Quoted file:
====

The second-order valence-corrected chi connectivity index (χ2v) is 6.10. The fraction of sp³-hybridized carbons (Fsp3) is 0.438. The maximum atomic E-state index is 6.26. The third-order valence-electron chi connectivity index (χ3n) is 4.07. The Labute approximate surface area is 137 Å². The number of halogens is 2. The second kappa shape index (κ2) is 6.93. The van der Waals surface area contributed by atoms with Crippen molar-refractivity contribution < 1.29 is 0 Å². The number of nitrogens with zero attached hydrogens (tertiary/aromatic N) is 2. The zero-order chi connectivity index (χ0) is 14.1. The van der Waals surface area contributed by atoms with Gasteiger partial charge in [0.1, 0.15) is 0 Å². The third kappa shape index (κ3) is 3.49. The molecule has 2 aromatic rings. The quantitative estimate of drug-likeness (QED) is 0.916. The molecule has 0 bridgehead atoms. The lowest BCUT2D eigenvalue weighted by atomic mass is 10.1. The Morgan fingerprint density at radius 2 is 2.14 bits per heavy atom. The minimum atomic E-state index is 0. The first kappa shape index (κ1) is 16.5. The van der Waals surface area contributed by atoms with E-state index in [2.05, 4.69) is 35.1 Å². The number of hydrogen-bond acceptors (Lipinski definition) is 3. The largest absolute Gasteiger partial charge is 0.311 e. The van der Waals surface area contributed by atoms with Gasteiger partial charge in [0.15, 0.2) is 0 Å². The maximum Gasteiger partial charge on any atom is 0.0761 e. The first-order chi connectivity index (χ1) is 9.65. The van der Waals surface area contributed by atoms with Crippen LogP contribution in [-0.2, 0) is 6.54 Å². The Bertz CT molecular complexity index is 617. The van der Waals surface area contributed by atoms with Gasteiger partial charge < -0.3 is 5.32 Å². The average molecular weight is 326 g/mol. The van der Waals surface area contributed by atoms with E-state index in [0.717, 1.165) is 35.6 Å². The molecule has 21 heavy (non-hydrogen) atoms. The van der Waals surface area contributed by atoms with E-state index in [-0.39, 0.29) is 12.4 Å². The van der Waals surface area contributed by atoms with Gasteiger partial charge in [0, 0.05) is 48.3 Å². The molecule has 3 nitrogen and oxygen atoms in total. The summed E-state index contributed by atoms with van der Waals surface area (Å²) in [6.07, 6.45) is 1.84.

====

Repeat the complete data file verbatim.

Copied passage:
The second-order valence-corrected chi connectivity index (χ2v) is 6.10. The fraction of sp³-hybridized carbons (Fsp3) is 0.438. The maximum atomic E-state index is 6.26. The third-order valence-electron chi connectivity index (χ3n) is 4.07. The Labute approximate surface area is 137 Å². The number of halogens is 2. The second kappa shape index (κ2) is 6.93. The van der Waals surface area contributed by atoms with Crippen molar-refractivity contribution < 1.29 is 0 Å². The number of nitrogens with zero attached hydrogens (tertiary/aromatic N) is 2. The zero-order chi connectivity index (χ0) is 14.1. The van der Waals surface area contributed by atoms with Gasteiger partial charge in [0.1, 0.15) is 0 Å². The third kappa shape index (κ3) is 3.49. The molecule has 2 aromatic rings. The quantitative estimate of drug-likeness (QED) is 0.916. The molecule has 0 bridgehead atoms. The lowest BCUT2D eigenvalue weighted by atomic mass is 10.1. The Morgan fingerprint density at radius 2 is 2.14 bits per heavy atom. The minimum atomic E-state index is 0. The first kappa shape index (κ1) is 16.5. The van der Waals surface area contributed by atoms with E-state index in [2.05, 4.69) is 35.1 Å². The number of hydrogen-bond acceptors (Lipinski definition) is 3. The largest absolute Gasteiger partial charge is 0.311 e. The van der Waals surface area contributed by atoms with Gasteiger partial charge in [0.15, 0.2) is 0 Å². The maximum Gasteiger partial charge on any atom is 0.0761 e. The first-order chi connectivity index (χ1) is 9.65. The van der Waals surface area contributed by atoms with Crippen LogP contribution in [-0.2, 0) is 6.54 Å². The Bertz CT molecular complexity index is 617. The van der Waals surface area contributed by atoms with Gasteiger partial charge < -0.3 is 5.32 Å². The average molecular weight is 326 g/mol. The van der Waals surface area contributed by atoms with E-state index in [0.717, 1.165) is 35.6 Å². The molecule has 21 heavy (non-hydrogen) atoms. The van der Waals surface area contributed by atoms with E-state index in [-0.39, 0.29) is 12.4 Å². The van der Waals surface area contributed by atoms with Gasteiger partial charge in [0, 0.05) is 48.3 Å². The molecule has 3 nitrogen and oxygen atoms in total. The summed E-state index contributed by atoms with van der Waals surface area (Å²) in [6.07, 6.45) is 1.84.